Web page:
Why Do Pap Tests Matter So Much?
For many women, Pap tests are just a routine part of their health care. Been there, done that. Other women, however, are skipping this screening — and may not realize what they’re missing.
Whether you’ve never had one, have just fallen behind or never miss a test, here are some important and helpful facts to know about Pap tests.

Q. What is it for?
A. A Pap test — sometimes called a Pap smear — is a screening test for cervical cancer. Your cervix is the lower, narrow part of your uterus that opens into your vagina.

Early detection of cancer is important, but this test doesn’t stop there. According to the U.S. Preventive Services Task Force (USPSTF), the main benefit of this screening is prevention. A Pap test can help find abnormal changes in the cells of your cervix before they turn into cancer.

Q. How is a Pap test done?
A. Your health care provider uses a device called a speculum to widen the vagina to see the cervix. Then he or she swabs or brushes the cervix to collect a cell sample. These cells will be sent to a lab for testing.

Q. Is a Pap test the same as a pelvic exam?
A. It’s easy to confuse them because they often happen at the same appointment — but they are different.

During a pelvic exam, your health care provider looks at and feels your reproductive organs — including your uterus and ovaries. This may help detect certain conditions. Pap tests are often done during a pelvic exam.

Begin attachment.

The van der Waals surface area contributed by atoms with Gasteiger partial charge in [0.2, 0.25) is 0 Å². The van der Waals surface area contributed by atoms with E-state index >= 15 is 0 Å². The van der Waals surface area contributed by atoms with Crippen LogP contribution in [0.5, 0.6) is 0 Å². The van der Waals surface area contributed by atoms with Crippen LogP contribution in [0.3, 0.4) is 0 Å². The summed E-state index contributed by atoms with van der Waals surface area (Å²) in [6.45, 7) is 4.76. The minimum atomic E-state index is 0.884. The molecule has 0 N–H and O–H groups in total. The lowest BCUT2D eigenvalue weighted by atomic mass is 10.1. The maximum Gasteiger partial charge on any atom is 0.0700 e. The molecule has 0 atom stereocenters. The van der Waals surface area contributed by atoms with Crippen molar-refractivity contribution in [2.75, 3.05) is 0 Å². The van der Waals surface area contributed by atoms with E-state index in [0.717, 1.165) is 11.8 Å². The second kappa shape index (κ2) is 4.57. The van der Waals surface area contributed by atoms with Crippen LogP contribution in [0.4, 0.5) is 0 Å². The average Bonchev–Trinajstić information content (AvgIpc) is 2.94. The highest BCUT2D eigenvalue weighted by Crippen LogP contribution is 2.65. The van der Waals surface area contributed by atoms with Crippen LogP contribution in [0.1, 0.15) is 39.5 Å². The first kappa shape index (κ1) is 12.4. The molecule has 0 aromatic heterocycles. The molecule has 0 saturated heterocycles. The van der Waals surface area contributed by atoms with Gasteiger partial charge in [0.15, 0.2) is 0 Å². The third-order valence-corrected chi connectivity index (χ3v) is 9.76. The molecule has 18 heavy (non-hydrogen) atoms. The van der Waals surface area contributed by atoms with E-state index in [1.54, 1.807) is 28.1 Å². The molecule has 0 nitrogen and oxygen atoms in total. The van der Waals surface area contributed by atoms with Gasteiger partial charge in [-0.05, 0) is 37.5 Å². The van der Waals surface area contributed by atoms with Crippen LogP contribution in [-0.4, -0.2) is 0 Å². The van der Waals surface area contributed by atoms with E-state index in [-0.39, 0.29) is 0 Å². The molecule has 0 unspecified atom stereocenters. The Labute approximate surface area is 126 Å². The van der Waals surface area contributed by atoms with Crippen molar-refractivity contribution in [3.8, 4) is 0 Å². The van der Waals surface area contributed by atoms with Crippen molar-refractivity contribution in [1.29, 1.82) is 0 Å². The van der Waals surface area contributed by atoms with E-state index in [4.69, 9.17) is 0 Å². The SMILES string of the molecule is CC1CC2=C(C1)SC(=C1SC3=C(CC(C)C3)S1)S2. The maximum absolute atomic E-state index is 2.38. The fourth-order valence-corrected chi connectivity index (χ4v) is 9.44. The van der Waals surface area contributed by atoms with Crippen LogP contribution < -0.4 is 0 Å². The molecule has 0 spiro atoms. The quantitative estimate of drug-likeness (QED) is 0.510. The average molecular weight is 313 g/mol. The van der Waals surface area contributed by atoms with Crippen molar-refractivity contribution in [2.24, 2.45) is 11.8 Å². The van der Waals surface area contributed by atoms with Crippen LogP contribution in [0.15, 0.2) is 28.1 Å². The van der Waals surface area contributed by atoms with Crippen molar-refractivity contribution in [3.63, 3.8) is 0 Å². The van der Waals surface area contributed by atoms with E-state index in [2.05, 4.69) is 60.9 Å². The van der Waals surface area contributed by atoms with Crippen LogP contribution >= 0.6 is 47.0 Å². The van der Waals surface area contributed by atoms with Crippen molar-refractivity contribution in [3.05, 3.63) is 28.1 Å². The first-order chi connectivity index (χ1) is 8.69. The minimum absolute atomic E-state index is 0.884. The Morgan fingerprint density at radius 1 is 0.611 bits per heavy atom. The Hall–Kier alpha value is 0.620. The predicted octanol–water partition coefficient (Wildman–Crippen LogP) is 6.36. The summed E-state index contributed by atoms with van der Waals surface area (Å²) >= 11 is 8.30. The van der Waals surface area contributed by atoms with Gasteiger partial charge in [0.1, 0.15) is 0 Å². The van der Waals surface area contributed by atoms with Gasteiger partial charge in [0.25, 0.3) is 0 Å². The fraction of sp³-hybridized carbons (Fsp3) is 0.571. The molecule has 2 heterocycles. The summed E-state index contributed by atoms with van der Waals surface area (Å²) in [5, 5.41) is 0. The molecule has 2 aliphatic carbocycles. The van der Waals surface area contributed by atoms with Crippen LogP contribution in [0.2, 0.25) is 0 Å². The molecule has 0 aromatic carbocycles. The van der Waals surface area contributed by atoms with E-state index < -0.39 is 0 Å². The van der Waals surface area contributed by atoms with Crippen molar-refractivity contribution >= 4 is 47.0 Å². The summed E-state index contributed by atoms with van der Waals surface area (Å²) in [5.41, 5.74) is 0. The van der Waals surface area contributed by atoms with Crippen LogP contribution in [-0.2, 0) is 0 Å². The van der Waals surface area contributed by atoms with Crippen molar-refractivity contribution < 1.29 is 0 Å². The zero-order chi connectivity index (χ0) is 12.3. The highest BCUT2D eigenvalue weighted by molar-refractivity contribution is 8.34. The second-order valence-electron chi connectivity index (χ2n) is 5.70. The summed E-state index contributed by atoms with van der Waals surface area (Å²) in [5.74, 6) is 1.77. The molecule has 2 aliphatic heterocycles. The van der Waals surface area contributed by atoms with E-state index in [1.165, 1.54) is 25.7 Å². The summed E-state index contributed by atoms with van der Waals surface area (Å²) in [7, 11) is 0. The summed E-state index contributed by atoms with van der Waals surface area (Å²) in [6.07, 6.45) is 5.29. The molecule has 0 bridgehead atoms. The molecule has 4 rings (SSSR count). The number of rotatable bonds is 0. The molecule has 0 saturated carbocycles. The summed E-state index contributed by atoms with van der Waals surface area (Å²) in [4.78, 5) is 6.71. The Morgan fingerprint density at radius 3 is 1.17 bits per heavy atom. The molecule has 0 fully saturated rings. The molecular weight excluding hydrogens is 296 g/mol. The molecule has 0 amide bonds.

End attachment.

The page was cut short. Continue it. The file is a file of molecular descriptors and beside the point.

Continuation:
The Link Between Diet and Cancer
The food we eat impacts cancer both directly and indirectly. We consume foods with nutrients, and they directly impact the mechanisms by which cancer cells grow and spread. Indirectly, food can help control cancer by managing the surrounding biochemical conditions that encourage or discourage the progression of disease.

The major areas of our lifestyle and diet that influence cancer promotion include:

• Oxidation
• Inflammation
• Immune-suppression
• Blood sugar control
• Stress

Meat & Cancer
There is an enormous international disparity in cancer prevalence, and when we consider this, along with findings from migrant studies, it appears that environmental factors (like diet and exercise) are associated with cancer risk.
Meat intake is an important area of research. The consumption of meat varies 3-fold across our planet, with very high intakes in developed countries and lower intakes (to almost none at all) in less developed countries. The meat-cancer connection has been reported in over 100 epidemiological studies from numerous countries with assorted food habits.

A survey of more than 494,000 people by the National Institutes of Health found that men who ate more than 5 ounces of red meat each day and women who ate more than 3 ounces had a 51% greater risk of esophageal cancer, 61% of liver cancer and 24% of colorectal cancer than those who ate less than an ounce of red meat daily.